Maybe Execute Element

The behavior of the bundling merge can be succinctly described with a single selection statement. The selection statement is ultimately symmetric across the two input channels, meaning it behaves the same regardless of which channel request arrives first. Given two channels A and B using four phase communication protocols and one channel S using a two phase communication protocol, the bundling merge is as follows.

∗[[A  S;A;S | B  S;B;S | AB  S;(AB);S]]

However, the behavioral description of the greedy arbiter implemented in [3] is quite a bit more complex since it tries to remain symmetric. Instead of implementing a symmetric greedy arbiter, we implement an asymmetric one that looks similar to the bundling merge so that we can build both circuits with common building blocks.

∗[[A  S;A;S | B  S;B;S | AB  S;(A;B);S]]

Now, the grants are always served in the same order regardless of which request arrives first. This means that the only thing differentiating the bundling merge and the greedy arbiter is the behavior when A and B happen together. The bundling merge executes AB while the greedy arbiter executes A;B. So lets just look at one of them.

∗[[A  S;A;S | B  S;B;S | AB  S;(AB);S]]

The first thing we can do is pull S out of the selection statement since it behaves the same regardless of the condition. The first action on S happens before any communication actions on A or B but after at least one of their associated probes. Therefore, we add an extra guard checking the probes of A or B and then move the first action on S so that it precedes the selection statement. The second action on S happens after all communication actions on A or B. Therefore, we pull the second action on S out to the other side of the selection statement.

∗[[AB]; S;[A  A | B  B | AB  AB];S]

Next, we can add in a redundant branch to the selection statement in preparation for later steps. The newly created branch ¬A¬B skip will never be executed due to the guard AB beforehand. This has a subtle side-effect of making the guards A¬B and ¬AB unstable, requiring a synchronizer to implement the non-deterministic selection statement.

∗[[AB]; S;
  [ ¬A¬B  skip
  |  A¬B  A
  | ¬A B  B
  |  A B  AB

This allows us to factor the selection statement into two, one for the channel A and one for B. This effectively pulls the parallel composition out of the selection statement. Note that the selection statements must remain non-deterministic because the probes ¬A and ¬B still may be unstable.

∗[[AB]; S;
  ([¬A  skip | A  A] 
   [¬B  skip | B  B]

Now, we can notice that [¬A skip | A A] is effectively a non-deterministic execute. If there is a request on A, then execute A. Otherwise skip. So, lets use process decomposition to factor this out. However, in order to correctly decompose these processes, we also have to keep the probes in AB in mind. To isolate A and B to the newly decomposed processes, we create two state variables uA and uB that keep track of the outcome of the non-deterministic selection statements. Then we can treat them as shared variables, checking their value to ensure the non-deterministic selection has resolved. To do this process decomposition, we introduce two new channels Sa and Sb that use four phase communication protocols. Finally, we can use the transformation described in [17] to implement the unstable guards on ¬A and ¬B using the stable guards on Sa and Sb. This allows us to use an arbiter to implement the non-deterministic selection statements.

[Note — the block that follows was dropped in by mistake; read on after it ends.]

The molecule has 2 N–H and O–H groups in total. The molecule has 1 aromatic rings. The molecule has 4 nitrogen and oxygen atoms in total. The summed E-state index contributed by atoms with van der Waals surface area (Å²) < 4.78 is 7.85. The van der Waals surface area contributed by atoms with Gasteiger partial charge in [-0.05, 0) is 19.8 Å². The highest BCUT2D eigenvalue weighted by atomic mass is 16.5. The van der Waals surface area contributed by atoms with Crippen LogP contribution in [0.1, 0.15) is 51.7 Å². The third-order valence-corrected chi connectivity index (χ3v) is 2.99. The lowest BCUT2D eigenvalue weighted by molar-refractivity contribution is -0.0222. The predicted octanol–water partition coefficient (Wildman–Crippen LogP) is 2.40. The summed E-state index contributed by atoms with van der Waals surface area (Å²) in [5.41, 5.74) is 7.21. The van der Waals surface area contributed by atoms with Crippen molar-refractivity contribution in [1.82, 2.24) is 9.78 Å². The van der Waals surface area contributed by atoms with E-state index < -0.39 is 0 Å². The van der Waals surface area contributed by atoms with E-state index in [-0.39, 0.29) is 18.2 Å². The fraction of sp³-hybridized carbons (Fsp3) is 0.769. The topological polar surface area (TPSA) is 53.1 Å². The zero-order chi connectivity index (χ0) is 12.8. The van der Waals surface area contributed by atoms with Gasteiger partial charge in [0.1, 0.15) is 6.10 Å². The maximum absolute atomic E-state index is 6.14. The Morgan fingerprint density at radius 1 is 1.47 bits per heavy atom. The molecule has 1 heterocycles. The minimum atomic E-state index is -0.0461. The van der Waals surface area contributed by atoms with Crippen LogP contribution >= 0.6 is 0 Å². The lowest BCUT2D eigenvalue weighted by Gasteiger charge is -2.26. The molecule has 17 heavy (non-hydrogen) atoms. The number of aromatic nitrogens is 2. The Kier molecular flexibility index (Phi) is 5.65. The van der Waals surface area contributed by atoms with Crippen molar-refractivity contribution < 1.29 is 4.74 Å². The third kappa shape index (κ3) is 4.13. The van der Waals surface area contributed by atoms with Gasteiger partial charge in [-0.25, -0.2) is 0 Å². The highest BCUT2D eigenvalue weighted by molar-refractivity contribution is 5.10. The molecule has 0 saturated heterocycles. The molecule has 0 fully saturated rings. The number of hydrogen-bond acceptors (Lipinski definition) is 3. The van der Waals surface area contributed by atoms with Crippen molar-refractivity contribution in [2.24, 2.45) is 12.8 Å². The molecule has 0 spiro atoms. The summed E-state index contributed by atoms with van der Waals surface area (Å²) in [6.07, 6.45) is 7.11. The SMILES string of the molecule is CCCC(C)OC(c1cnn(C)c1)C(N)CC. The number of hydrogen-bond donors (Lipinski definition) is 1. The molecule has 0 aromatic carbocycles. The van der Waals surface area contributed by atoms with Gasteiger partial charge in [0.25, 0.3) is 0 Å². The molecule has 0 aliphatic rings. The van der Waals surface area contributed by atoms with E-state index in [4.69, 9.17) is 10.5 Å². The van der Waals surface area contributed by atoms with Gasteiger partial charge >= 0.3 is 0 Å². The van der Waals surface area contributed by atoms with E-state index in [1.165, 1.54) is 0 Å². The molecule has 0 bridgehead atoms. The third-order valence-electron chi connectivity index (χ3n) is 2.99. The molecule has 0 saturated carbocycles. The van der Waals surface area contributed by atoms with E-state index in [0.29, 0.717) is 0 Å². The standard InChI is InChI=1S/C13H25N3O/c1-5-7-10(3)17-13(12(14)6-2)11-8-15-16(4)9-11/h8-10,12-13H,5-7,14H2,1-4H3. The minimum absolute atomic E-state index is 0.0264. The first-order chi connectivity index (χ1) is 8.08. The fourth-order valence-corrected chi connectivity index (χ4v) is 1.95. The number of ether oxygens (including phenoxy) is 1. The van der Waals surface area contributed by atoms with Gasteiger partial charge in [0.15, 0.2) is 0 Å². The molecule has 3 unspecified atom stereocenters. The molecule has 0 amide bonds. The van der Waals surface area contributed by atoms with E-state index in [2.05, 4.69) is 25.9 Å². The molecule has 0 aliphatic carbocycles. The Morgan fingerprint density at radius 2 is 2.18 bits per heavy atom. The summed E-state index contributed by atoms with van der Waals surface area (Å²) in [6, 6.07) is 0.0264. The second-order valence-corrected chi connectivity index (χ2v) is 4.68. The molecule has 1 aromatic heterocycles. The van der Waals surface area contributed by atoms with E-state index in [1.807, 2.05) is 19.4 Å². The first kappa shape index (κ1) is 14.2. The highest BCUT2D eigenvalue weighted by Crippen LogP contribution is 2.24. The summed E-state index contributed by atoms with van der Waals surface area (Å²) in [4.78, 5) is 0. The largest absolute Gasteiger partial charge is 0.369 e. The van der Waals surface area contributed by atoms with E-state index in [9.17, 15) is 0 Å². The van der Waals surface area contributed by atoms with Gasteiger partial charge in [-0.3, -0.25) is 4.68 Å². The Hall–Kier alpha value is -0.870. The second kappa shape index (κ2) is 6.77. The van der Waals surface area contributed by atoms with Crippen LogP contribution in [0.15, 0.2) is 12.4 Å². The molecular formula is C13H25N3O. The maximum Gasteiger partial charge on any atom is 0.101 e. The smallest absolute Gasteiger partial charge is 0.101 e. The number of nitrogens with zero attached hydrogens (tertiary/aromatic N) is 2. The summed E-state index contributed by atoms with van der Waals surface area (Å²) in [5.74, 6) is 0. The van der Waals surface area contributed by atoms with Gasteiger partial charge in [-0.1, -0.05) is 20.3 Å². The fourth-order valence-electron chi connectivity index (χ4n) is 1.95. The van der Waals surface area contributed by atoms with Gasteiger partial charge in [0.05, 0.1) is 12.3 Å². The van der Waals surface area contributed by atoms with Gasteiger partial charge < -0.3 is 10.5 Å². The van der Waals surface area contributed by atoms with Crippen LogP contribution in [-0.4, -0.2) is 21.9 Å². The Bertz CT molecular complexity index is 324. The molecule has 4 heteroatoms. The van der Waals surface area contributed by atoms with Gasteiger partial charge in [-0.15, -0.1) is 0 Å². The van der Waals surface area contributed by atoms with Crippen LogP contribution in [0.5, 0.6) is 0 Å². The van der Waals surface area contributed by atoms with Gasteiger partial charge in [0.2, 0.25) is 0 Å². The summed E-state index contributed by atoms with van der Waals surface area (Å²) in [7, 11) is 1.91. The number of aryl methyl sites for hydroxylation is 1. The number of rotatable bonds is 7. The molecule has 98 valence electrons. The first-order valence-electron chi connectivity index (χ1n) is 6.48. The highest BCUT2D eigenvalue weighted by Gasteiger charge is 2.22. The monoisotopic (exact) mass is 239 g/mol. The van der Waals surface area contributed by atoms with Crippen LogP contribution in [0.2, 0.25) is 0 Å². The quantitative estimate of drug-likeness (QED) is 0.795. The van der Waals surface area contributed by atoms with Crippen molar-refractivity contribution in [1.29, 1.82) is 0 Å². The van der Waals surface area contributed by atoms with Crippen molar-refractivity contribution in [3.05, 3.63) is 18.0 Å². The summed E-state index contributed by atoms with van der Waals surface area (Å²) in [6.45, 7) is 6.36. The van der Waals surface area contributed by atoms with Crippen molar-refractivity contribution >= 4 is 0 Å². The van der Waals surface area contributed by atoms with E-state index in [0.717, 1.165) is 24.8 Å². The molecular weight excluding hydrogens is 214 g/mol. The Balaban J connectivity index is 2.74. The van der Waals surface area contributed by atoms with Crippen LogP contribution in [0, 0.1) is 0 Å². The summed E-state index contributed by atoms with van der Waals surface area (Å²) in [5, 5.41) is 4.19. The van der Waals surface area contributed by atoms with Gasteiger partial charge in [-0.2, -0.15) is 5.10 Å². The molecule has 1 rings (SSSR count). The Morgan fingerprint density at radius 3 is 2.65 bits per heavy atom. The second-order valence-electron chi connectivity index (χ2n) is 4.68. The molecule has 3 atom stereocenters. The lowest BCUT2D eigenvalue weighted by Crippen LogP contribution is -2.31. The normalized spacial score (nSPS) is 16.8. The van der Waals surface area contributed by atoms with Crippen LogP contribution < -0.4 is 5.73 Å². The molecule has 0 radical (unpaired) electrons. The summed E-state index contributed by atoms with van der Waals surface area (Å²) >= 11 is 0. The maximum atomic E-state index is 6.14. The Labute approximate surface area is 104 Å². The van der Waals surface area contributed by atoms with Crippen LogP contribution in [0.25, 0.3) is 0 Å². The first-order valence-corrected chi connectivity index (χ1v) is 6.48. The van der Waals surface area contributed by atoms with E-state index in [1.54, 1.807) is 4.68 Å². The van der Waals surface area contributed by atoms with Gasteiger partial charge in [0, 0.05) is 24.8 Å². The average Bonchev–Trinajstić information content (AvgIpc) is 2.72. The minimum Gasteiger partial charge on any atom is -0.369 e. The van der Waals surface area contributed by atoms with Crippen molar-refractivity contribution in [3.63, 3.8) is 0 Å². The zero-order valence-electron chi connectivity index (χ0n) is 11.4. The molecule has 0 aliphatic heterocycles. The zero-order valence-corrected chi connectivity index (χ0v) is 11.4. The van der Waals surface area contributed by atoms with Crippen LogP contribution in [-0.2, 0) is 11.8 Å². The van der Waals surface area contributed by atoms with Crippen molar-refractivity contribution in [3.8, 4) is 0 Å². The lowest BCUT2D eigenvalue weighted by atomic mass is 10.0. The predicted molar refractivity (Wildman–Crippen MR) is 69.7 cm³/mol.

∗[[Sa  Sa | A  uA; [Sa]; A; uA; Sa]] 
∗[[Sb  Sb | B  uB; [Sb]; B; uB; Sb]] 
∗[[uAuB]; S;(Sa  Sb);S]

Ultimately, the module we factored out ∗[[S S | A uA; [S]; A; uA; S]] can be implemented very succinctly. If Se arrives first, then we just do the complete handshake on S. If Ar arrives first, then we use a state variable uA to encode the output of the arbiter from the non-deterministic selection. Then, we can wait for Se to give us the grant, and proceed to execute A by lowering Ae. Once A has completed its execution, as communicated by lowering Ar, we can reset the circuit, completing the handshakes on A and S in parallel.

∗[[ Se  Sr;[¬Se];Sr
  | Ar  uA;[Se];Ae;[¬Ar];uA;(AeSr;[¬Se];Sr)

This reshuffling leads to a very simple circuit using an ideal arbiter as shown in Fig. 8. One should note that because of the wire forks internal to the arbiter, any logic containing uA must also acknowledge Sr.

Circuit diagram for the proposed Maybe Execute Element.

The circuit in Fig. 8 is called the Maybe Execute Element because when triggered on S it only executes the interfaced communication action on A if that communication is ready. If A is not ready, then the action is simply skipped and the trigger on S is acknowledged. Therefore, the action on A may be executed.

To make this circuit easier to navigate, we introduce some syntactic sugar for CHP using a re-write rule.

∗[[Sa  Sa | A uA; [Sa]; A; uA; Sa]]  
∗[[uA] … Sa …]

Specifically, the above CHP is rewritten as follows:

∗[[A] … A⸰ …]

This transforms the bundling merge specification to

∗[[AB]; S;(A⸰  B⸰);S]

and the greedy arbiter specification to

∗[[AB]; S;(A⸰; B⸰);S]

The parallel composition A⸰B⸰ as seen in the bundling merge specification, or the sequential composition A⸰; B⸰ as seen in the greedy arbiter specification is now just as simple in Fig. 9 as it would be using syntax directed translation [14].

Circuit diagram for the sequential (left) and parallel (right) compositions of the proposed Maybe Execute Element.